Need help maintaining your Houzz profile? Sign up for Houzz Pro, our business growth and management solution, to get access to a client success manager who can upload and keyword photos to your Houzz profile for you. Contact sales to learn more.

“We’re constantly updating our profile so people searching on Houzz don’t see the same photos. If people don’t see any change to our profile, they might wonder if we’re still doing projects worth posting or if we’re going downhill. We want to show potential clients that we’re still churning out new stuff.” Jenny Sneller, Sneller Custom Homes and Remodeling

photostream

Get Your Portfolio Seen

Photos get circulated through the Houzz photostream based on an algorithm that takes multiple elements into consideration. Uploading professional quality, high-resolution photos in the largest size possible with keywords, facets, descriptions and locations will get them better exposure. Photos must be 1000 pixels by 1000 pixels to show up in the photostream and 2400 pixels by 2400 pixels to show up on Retina display computers and mobile devices. Adding descriptions and keywords to each of your photos can take time, but there are some methods to make the uploading process more efficient.

“Once I upload photos, I’ll tag it with brands, products, and details about actual material and finishes because a lot of times homeowners are searching for those specific things. The more informative I can make the descriptions and keywords, the more likely users are to find the photo.” Julie Lehite, KabCo Kitchens

“When I’m uploading a lot of photos of the same room or outdoor area, I can usually use the same description and keywords for each. There’s a neat function on Houzz that lets me copy and paste the keywords and description from one image to the next so I don’t have to write it for each photo.” Morgan Tedford, System Pavers

"The best way to select keywords is to think like one of your clients would. I recommend starting with the broadest term for your industry and then refine them depending on the scene or subject of the photograph.” Melissa Fague, PIPA Designs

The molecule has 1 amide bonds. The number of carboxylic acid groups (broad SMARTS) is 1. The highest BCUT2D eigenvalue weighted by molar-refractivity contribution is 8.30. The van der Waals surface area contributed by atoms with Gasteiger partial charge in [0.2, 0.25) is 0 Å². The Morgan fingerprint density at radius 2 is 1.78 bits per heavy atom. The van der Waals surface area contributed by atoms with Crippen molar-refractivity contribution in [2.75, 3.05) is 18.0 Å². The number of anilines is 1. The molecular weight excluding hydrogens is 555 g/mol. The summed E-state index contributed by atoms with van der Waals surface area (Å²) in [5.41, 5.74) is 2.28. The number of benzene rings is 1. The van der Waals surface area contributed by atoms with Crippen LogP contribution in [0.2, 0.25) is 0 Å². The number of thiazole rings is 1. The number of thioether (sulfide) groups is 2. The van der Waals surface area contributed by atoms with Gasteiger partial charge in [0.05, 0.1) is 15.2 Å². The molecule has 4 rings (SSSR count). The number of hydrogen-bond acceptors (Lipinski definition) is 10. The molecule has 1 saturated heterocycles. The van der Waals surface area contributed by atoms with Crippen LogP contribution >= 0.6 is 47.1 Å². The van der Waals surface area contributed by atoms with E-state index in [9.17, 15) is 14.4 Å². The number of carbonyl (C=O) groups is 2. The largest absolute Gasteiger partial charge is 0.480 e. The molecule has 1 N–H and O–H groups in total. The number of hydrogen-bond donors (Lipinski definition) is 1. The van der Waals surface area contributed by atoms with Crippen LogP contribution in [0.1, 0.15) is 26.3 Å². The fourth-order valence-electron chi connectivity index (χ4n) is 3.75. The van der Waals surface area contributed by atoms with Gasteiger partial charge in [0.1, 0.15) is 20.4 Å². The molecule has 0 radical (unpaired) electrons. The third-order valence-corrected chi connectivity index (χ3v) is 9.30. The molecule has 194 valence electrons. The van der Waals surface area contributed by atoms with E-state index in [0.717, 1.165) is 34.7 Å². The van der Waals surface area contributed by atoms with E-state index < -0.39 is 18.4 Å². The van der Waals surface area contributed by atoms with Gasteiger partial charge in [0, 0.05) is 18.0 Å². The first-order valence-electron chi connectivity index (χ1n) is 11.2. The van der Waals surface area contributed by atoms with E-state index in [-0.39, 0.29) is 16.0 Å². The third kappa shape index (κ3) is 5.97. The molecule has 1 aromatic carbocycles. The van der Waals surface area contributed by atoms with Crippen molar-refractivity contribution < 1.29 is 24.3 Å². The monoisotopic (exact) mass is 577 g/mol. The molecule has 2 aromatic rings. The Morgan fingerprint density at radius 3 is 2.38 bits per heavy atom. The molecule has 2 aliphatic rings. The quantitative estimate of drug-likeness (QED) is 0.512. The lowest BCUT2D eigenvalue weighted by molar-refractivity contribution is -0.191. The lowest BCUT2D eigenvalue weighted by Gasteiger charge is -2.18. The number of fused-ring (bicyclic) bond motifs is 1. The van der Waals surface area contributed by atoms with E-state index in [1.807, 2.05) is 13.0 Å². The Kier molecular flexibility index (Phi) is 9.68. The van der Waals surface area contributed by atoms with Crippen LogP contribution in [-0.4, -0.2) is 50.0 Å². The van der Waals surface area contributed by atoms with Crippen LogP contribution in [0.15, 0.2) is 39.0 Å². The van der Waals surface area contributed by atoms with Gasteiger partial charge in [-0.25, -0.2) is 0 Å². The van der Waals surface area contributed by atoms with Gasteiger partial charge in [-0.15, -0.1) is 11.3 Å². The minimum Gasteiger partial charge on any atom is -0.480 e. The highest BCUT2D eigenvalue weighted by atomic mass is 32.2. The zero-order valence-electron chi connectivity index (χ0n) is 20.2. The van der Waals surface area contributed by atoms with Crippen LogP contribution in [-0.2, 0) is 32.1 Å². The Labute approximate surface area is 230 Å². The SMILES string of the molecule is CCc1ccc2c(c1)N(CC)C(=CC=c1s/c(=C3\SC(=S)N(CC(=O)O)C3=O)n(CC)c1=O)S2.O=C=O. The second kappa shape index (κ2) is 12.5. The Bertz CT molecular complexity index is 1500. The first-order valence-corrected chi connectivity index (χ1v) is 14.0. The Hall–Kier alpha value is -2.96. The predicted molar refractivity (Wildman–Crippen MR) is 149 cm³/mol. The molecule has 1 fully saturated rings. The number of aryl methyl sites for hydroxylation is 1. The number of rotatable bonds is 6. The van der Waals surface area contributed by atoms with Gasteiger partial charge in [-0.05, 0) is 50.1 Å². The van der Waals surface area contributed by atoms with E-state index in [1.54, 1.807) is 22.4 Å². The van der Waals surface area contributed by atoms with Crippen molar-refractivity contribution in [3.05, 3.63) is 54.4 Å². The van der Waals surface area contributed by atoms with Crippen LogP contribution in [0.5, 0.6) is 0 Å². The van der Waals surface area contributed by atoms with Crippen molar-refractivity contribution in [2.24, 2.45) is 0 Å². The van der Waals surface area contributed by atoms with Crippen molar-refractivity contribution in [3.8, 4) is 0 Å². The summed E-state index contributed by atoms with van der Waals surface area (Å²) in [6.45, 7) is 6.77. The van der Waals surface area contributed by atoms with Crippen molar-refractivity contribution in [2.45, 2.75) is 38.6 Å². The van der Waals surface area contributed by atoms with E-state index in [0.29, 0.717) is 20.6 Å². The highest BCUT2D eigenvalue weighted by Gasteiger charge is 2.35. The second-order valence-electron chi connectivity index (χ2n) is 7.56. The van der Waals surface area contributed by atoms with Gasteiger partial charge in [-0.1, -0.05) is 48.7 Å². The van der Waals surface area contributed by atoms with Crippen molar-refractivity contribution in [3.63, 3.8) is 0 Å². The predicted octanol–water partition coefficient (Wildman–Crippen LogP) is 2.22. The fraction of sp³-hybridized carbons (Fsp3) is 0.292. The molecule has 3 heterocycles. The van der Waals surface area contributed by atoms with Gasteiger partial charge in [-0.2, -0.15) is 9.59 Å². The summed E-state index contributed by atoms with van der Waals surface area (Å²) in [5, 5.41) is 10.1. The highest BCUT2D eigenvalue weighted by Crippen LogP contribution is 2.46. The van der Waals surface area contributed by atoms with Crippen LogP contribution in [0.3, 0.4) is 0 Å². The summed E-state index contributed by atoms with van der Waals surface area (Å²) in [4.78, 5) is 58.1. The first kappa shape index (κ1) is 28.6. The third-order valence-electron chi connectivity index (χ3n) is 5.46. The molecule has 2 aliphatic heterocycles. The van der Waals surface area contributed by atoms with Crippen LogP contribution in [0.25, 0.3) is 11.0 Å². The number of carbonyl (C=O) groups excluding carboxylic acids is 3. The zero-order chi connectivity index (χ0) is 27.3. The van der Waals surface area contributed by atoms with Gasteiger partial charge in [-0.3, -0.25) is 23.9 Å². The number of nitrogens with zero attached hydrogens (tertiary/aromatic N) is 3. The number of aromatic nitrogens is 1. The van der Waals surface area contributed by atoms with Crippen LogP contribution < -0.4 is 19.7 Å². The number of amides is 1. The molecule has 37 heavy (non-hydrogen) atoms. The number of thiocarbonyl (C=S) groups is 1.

Put Your Photos to Work

Savvy pros know that photographs can work for them in multiple ways. Quality photos help clients communicate their needs. Clients can use existing photos to represent what they envision, and you can use photographs to highlight your past work or provide design options, aiding a client’s decision-making.

Get more mileage of your new photos by sharing them on all aspects of your online presence, sharing in an email newsletter, and submitting them for publication.

Uploading photos can also be another reason to reach out and ask for a review, if the client has not yet written one. Once you upload the photos, you can email the link of your Houzz project to the client with a prompt to fill out the review. They will be flattered and reminded of the experience working with you and transformation of their space.

Business Growth and Management

We hope you’ve enjoyed our article on how to build a stronger portfolio of your work. Photos can help you grow your business by attracting clients who are looking for a renovation professional with your skillset, experience, or style.

Houzz Pro, our business growth and management solution, can also help you advance your business. Promote your portfolio with enhanced exposure on our platform to homeowners researching their projects. Then, manage those projects with our customer relationship management system, estimate builder, and invoicing tools. It’s a comprehensive value and built for residential renovation professionals.

For more information, contact sales.

“Several of the projects we have converted from Houzz have been multi-hundred thousand dollar whole house remodels, and some smaller projects. Houzz gives us credibility so when we get a contact from Houzz and reach out, the homeowner already has a good interest level of who we are and what we do. We’re also looking forward to using Houzz Pro for lead management within the CRM dashboard!” Max Christiansen, Tru Builders

Houzz Pro

Showcase your beautiful project photos with houzz pro

Get Started

Houzz Pro is the all-in-one tool for marketing, project and client management built specifically for remodeling, build, and design professionals.

More From Houzz Pro Learn

Item 1 of 5